“Customers need your products, but not necessarily all the time. Let’s say you’re selling office supplies, and you know that a customer places an order every three months. You can use that information to rank their likelihood of buying based on when they placed their last order. If your records indicate a seasonal bump — for instance, from a tax preparation firm that makes an extra purchase in the spring, you can also use that information. Tracking past purchases will also tell you whether a customer typically makes an extra purchase at certain times of year, or simply increases the size of a regular purchase.” (Heinz)
3. Score each step, activity, or buying signal based on its relative value.
“Not all data segments are equal, so it’s important to accurately rate their relative importance. Let’s take another look at your tax preparation customer, again assuming a three-month buying cycle. One month after their last purchase, their buying cycle might score them 20 points; 40 points at two months, and at three months — when they’re running low on supplies — they score 60 points. Another customer buys every four months, so they might advance in 15-point increments each month. Both customers are ‘ready to buy’ at 60 points, and you can accurately compare the two buying cycles.
“Other data segments might accumulate points over time. One visit to your website might indicate curiosity or price-shopping, so you might score that at 10 points. But as customers accumulate points from repeated website visits, you’ll be able to differentiate between customers who are just looking and customers who are looking to buy. A request for a quote might be worth 30 points all on its own, because the customer has specifically indicated their interest.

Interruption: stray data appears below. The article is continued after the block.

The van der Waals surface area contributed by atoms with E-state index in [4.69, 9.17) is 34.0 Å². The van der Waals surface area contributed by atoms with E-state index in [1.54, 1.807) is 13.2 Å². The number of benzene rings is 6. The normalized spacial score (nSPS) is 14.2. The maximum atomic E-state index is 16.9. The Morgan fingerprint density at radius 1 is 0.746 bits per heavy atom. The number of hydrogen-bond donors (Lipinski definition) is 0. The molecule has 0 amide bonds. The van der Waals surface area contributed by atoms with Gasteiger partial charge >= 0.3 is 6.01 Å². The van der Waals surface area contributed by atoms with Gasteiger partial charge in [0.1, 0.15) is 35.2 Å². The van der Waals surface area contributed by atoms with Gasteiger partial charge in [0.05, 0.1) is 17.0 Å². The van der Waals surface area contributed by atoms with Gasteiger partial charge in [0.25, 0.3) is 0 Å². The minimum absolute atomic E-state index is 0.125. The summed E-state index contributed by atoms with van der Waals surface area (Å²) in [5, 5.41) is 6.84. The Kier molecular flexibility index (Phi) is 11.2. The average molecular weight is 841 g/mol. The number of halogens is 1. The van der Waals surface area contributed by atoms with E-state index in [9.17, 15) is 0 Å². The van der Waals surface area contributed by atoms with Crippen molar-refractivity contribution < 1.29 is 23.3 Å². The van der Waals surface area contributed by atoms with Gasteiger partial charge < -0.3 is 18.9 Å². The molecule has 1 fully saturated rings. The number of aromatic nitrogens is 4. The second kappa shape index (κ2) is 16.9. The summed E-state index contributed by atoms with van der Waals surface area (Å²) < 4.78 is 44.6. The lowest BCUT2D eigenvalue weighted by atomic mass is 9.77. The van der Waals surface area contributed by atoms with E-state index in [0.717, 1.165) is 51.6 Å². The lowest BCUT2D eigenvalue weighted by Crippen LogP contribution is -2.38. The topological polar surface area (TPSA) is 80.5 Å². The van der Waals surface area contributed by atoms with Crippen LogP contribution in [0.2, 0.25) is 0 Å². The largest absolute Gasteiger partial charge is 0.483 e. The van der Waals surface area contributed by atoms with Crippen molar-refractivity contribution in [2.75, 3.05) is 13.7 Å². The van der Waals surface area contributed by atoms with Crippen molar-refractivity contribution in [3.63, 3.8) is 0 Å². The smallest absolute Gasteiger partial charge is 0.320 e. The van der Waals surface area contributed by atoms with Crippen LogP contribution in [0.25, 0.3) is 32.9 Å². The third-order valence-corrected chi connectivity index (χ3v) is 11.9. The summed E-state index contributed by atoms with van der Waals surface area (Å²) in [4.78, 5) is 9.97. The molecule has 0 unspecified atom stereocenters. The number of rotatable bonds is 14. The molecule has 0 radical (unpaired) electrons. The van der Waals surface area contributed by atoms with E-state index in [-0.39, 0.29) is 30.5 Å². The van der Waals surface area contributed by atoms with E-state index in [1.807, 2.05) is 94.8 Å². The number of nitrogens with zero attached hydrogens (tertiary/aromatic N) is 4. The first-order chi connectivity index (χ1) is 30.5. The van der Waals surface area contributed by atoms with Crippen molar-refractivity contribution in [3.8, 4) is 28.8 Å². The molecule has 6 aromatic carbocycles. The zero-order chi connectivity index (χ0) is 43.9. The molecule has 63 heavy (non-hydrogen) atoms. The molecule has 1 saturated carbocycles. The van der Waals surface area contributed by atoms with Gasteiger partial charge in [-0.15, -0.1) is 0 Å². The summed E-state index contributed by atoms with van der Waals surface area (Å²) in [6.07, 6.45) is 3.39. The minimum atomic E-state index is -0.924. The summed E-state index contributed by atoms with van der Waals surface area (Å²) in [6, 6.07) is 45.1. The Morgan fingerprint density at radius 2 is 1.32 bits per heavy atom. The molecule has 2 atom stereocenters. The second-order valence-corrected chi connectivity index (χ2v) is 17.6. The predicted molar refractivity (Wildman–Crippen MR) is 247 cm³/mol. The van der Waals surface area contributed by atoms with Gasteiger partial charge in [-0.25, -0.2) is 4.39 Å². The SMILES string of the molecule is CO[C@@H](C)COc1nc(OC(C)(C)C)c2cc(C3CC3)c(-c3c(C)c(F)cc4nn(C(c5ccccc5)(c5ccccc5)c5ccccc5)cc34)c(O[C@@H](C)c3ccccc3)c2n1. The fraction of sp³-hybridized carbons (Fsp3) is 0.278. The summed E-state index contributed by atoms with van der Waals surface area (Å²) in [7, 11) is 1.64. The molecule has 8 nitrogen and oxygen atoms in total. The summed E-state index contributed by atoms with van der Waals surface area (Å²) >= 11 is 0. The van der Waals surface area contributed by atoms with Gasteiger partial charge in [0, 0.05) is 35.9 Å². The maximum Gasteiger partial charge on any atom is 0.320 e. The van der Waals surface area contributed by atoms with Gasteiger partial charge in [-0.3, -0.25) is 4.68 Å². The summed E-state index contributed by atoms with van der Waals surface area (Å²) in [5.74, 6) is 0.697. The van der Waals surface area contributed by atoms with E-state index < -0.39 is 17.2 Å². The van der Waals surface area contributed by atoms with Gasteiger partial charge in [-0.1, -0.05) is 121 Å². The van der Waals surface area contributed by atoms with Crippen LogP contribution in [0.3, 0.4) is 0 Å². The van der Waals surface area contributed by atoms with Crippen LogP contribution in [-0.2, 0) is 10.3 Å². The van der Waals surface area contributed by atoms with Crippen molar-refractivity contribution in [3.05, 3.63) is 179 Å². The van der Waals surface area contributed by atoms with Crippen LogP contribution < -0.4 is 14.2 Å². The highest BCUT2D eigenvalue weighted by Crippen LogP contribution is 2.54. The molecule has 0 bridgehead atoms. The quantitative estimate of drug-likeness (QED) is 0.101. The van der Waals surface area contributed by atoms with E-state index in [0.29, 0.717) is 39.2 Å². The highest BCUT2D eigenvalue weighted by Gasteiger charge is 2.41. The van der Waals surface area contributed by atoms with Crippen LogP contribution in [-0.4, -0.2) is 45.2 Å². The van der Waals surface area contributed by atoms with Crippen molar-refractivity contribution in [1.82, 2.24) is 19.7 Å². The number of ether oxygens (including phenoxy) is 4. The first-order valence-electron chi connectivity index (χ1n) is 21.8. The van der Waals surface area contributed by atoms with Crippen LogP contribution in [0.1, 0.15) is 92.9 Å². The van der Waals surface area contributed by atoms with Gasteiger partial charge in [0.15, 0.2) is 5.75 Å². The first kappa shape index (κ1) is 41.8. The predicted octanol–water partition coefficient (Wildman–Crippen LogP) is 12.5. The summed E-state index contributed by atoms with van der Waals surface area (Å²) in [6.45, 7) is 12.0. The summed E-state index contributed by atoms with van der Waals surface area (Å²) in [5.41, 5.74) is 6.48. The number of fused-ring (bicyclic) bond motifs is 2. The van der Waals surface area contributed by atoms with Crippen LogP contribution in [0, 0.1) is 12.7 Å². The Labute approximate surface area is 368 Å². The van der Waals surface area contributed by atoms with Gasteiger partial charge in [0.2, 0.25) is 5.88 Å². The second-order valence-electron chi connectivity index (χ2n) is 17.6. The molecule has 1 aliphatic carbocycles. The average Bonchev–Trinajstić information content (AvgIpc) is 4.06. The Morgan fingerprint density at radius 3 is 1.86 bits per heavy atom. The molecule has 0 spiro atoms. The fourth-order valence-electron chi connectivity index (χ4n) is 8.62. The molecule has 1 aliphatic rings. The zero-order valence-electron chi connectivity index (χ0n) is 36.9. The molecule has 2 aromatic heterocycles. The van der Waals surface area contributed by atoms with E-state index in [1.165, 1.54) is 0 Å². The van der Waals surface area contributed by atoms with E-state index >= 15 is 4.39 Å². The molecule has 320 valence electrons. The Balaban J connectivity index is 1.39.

“But what if a customer is making extra website visits when their buying cycle doesn’t indicate that they’re ready for another purchase yet? This is where lead scoring is especially useful. If a company is growing and needs to buy from you more often, their buying cycle might not tell you that, but combining it with other signals for a total score will. A customer three months into a four-month cycle has only accumulated 45 points from the calendar, but extra website visits or a quote request might tell you they are ready to make their next purchase early.” (Heinz)
4. Create three to five segments to start (don’t overdo it).
“Data is useful, but too much data can let less relevant data obscure more important information. In our examples, we’ve seen how effective lead scoring can be using only three data segments: buying cycle, website visits, and quote requests. It’s possible to add more data — as much as we want about any metric we care to look at — but doing so defeats the purpose of lead scoring, which is to extract and use the most relevant data about your customers. Start out by picking just a few essential data segments. You can always add more if you need to.” (Heinz)